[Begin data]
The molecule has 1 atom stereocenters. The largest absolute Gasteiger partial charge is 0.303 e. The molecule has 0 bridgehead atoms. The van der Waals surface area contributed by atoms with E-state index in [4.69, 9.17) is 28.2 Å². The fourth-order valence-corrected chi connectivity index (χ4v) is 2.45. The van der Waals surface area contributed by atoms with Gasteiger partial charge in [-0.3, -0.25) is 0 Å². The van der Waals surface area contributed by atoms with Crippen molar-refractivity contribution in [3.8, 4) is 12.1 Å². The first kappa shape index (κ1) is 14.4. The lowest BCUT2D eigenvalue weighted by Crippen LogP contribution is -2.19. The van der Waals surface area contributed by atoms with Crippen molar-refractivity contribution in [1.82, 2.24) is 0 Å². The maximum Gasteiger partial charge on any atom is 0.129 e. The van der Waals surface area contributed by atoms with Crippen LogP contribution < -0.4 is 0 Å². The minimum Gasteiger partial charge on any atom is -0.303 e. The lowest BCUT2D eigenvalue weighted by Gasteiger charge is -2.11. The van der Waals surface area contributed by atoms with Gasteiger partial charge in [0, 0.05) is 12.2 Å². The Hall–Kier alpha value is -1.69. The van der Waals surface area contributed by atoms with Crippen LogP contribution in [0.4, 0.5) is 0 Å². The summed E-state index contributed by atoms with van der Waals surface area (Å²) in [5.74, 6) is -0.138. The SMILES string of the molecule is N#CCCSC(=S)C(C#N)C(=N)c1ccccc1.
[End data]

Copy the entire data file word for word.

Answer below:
The molecule has 1 atom stereocenters. The largest absolute Gasteiger partial charge is 0.303 e. The molecule has 0 bridgehead atoms. The van der Waals surface area contributed by atoms with E-state index in [4.69, 9.17) is 28.2 Å². The fourth-order valence-corrected chi connectivity index (χ4v) is 2.45. The van der Waals surface area contributed by atoms with Gasteiger partial charge in [-0.3, -0.25) is 0 Å². The van der Waals surface area contributed by atoms with Crippen molar-refractivity contribution in [3.8, 4) is 12.1 Å². The first kappa shape index (κ1) is 14.4. The lowest BCUT2D eigenvalue weighted by Crippen LogP contribution is -2.19. The van der Waals surface area contributed by atoms with Crippen molar-refractivity contribution in [1.82, 2.24) is 0 Å². The maximum Gasteiger partial charge on any atom is 0.129 e. The van der Waals surface area contributed by atoms with Crippen LogP contribution < -0.4 is 0 Å². The minimum Gasteiger partial charge on any atom is -0.303 e. The lowest BCUT2D eigenvalue weighted by Gasteiger charge is -2.11. The van der Waals surface area contributed by atoms with Gasteiger partial charge in [0, 0.05) is 12.2 Å². The Hall–Kier alpha value is -1.69. The van der Waals surface area contributed by atoms with Crippen LogP contribution in [0.4, 0.5) is 0 Å². The summed E-state index contributed by atoms with van der Waals surface area (Å²) in [5.74, 6) is -0.138. The SMILES string of the molecule is N#CCCSC(=S)C(C#N)C(=N)c1ccccc1.